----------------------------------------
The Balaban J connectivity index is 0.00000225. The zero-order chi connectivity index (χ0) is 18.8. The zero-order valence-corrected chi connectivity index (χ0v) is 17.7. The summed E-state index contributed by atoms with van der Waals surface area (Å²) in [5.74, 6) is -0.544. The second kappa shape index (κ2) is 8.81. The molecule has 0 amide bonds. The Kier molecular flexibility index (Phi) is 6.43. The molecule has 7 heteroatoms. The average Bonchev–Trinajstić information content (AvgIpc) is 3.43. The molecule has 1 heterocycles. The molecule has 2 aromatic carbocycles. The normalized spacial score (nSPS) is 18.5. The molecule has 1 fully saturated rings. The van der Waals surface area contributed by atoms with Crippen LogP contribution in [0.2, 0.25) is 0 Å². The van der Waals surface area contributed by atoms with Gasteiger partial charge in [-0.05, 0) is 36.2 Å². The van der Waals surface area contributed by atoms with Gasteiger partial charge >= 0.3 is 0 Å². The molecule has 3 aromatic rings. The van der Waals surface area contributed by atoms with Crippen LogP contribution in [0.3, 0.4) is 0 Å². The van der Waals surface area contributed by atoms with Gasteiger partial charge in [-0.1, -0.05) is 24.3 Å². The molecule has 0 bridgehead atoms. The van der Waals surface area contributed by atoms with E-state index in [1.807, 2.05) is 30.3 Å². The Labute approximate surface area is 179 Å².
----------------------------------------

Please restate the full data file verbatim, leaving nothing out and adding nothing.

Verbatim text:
The Balaban J connectivity index is 0.00000225. The zero-order chi connectivity index (χ0) is 18.8. The zero-order valence-corrected chi connectivity index (χ0v) is 17.7. The summed E-state index contributed by atoms with van der Waals surface area (Å²) in [5.74, 6) is -0.544. The second kappa shape index (κ2) is 8.81. The molecule has 0 amide bonds. The Kier molecular flexibility index (Phi) is 6.43. The molecule has 7 heteroatoms. The average Bonchev–Trinajstić information content (AvgIpc) is 3.43. The molecule has 1 heterocycles. The molecule has 2 aromatic carbocycles. The normalized spacial score (nSPS) is 18.5. The molecule has 1 fully saturated rings. The van der Waals surface area contributed by atoms with Crippen LogP contribution in [0.2, 0.25) is 0 Å². The van der Waals surface area contributed by atoms with Gasteiger partial charge in [-0.05, 0) is 36.2 Å². The van der Waals surface area contributed by atoms with Gasteiger partial charge >= 0.3 is 0 Å². The molecule has 3 aromatic rings. The van der Waals surface area contributed by atoms with Crippen LogP contribution in [0.3, 0.4) is 0 Å². The van der Waals surface area contributed by atoms with Gasteiger partial charge in [-0.1, -0.05) is 24.3 Å². The molecule has 0 bridgehead atoms. The van der Waals surface area contributed by atoms with E-state index in [1.807, 2.05) is 30.3 Å². The Labute approximate surface area is 179 Å².